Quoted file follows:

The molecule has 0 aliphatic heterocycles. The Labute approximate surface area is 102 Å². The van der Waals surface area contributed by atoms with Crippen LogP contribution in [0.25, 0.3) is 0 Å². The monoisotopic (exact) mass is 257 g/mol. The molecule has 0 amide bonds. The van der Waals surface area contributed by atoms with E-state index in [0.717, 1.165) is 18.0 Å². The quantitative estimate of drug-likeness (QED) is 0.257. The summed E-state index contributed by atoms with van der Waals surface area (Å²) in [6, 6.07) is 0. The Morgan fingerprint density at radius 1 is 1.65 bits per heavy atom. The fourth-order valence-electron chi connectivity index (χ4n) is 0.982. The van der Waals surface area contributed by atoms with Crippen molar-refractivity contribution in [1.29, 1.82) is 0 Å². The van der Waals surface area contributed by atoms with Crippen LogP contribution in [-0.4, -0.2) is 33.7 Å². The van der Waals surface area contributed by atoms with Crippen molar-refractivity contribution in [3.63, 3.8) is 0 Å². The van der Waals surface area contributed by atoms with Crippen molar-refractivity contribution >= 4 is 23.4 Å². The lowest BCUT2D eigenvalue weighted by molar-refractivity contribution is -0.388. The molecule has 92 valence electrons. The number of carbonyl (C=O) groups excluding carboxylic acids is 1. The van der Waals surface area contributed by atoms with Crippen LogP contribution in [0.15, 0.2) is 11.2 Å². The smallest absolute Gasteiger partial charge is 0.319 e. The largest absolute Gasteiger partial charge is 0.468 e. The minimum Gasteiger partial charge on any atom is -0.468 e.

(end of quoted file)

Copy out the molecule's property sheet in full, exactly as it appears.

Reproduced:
The molecule has 0 aliphatic heterocycles. The Labute approximate surface area is 102 Å². The van der Waals surface area contributed by atoms with Crippen LogP contribution in [0.25, 0.3) is 0 Å². The monoisotopic (exact) mass is 257 g/mol. The molecule has 0 amide bonds. The van der Waals surface area contributed by atoms with E-state index in [0.717, 1.165) is 18.0 Å². The quantitative estimate of drug-likeness (QED) is 0.257. The summed E-state index contributed by atoms with van der Waals surface area (Å²) in [6, 6.07) is 0. The Morgan fingerprint density at radius 1 is 1.65 bits per heavy atom. The fourth-order valence-electron chi connectivity index (χ4n) is 0.982. The van der Waals surface area contributed by atoms with Crippen molar-refractivity contribution in [1.29, 1.82) is 0 Å². The van der Waals surface area contributed by atoms with Crippen LogP contribution in [-0.4, -0.2) is 33.7 Å². The van der Waals surface area contributed by atoms with Crippen molar-refractivity contribution in [3.63, 3.8) is 0 Å². The van der Waals surface area contributed by atoms with Crippen molar-refractivity contribution >= 4 is 23.4 Å². The lowest BCUT2D eigenvalue weighted by molar-refractivity contribution is -0.388. The molecule has 92 valence electrons. The number of carbonyl (C=O) groups excluding carboxylic acids is 1. The van der Waals surface area contributed by atoms with Crippen LogP contribution in [0.15, 0.2) is 11.2 Å². The smallest absolute Gasteiger partial charge is 0.319 e. The largest absolute Gasteiger partial charge is 0.468 e. The minimum Gasteiger partial charge on any atom is -0.468 e.